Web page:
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Canada Making Moves Against the Pharmaceutical Industry

Better Negotiating Powers Against Pharmaceuticals

In Canada, several mechanisms are used to determine the prices of prescription drugs. Those methods include a myriad of federal and provincial agencies (PMPRB and Pan Canadian Pharmaceutical Alliance) working together to stop predatory pricing practices from pharmaceutical companies. 

Examining the market prices of prescription pharmaceuticals in other nations to establish how much to charge for a drug is one method these organizations employ. For instance, Canadian agencies would require corporations to price a drug at a similar market price in Canada as is in other countries if the drug is routinely priced at similar market rates in nations like Germany, France, Australia, and Norway.

This method of price negotiation is quite effective, as it provides governments leverage against companies who seek maximum profits on their sale of drugs and ensures that prescribed medications remain affordable for Canadians. 

What Canada has done now is change the list of comparator countries used to exclude countries with extraordinarily high prices for medication compared to their peers and add countries with more affordable pricing. Namely, the United States and Switzerland have been removed, while Australia, Belgium, Japan, the Netherlands, Norway, and Spain have been added. Effectively, as a result of the new comparator countries having relatively more affordable medicine pricing than Canada, it will help reduce pricing even further for Canadian medications in the long term. 

This move was a long-time coming. The United States and Switzerland are currently the countries with the highest cost of medications out of the OECD. The United States, in particular, is an extreme outlier in medicine pricing, so removing them will be extremely effective in reducing price pressure upwards during negotiations using the new comparator list. 

Ontario Biosimilar Drug Reform 

On the provincial side, the province of Ontario has taken steps to lower its spending on medications by replacing expensive biologic patented medications with biosimilar ones with the same effects but at reduced prices. 

The Ontario government says that "Biosimilars undergo the same robust and rigorous approval process by Health Canada and to be approved in Canada" and thus have "no clinically meaningful differences in terms of safety and efficacy." As a result of this new policy, the Ontario government will save nearly $150 million a year in public spending.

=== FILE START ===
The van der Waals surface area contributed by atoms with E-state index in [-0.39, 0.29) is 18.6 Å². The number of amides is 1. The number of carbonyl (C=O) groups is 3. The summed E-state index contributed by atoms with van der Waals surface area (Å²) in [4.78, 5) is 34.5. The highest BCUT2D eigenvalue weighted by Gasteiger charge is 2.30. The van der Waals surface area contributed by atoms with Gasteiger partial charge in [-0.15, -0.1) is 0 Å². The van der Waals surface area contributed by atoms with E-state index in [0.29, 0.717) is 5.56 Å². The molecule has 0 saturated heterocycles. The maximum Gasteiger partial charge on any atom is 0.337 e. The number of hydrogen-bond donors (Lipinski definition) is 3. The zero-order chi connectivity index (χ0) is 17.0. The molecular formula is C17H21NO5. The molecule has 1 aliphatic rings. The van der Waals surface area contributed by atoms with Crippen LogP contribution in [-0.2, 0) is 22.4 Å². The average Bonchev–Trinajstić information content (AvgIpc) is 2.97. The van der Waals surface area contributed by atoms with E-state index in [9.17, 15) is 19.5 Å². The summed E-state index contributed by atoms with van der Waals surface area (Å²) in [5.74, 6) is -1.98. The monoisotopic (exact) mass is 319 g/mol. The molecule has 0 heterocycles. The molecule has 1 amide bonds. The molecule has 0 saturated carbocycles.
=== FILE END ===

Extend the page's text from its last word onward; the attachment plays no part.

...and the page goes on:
This policy is already a reality in several provinces and territories. And now Ontario joins to be one of them.

Is there Political Will in Canada's Parliament? 

With these two new policies officially in place, what does this mean for the long-awaited national Pharmacare program the Liberals have been championing since the 90s? Is this a sign that governments at all levels are willing to challenge the pharmaceutical industry and push for reform? Or is this simply a compromise between business and government to not implement Pharmacare? 

Fortunately, one might be more optimistic this time around. As part of the supply-confidence agreement between the Liberal Party and the New Democratic Party, a national Pharmacare program is stated specifically as one of the major policies the two parties want to implement by 2023. The agreement states two things: the program will establish a national formulary of essential medicines covered under a national pool of funds and a bulk purchasing plan allowing the federal government to purchase prescription drugs in large quantities from pharmaceuticals at reduced prices. Both of these policies, in tandem, will significantly reduce out-of-pocket prescription drug prices for Canadians by the government forcibly reducing prices with better negotiation power and social program leverage.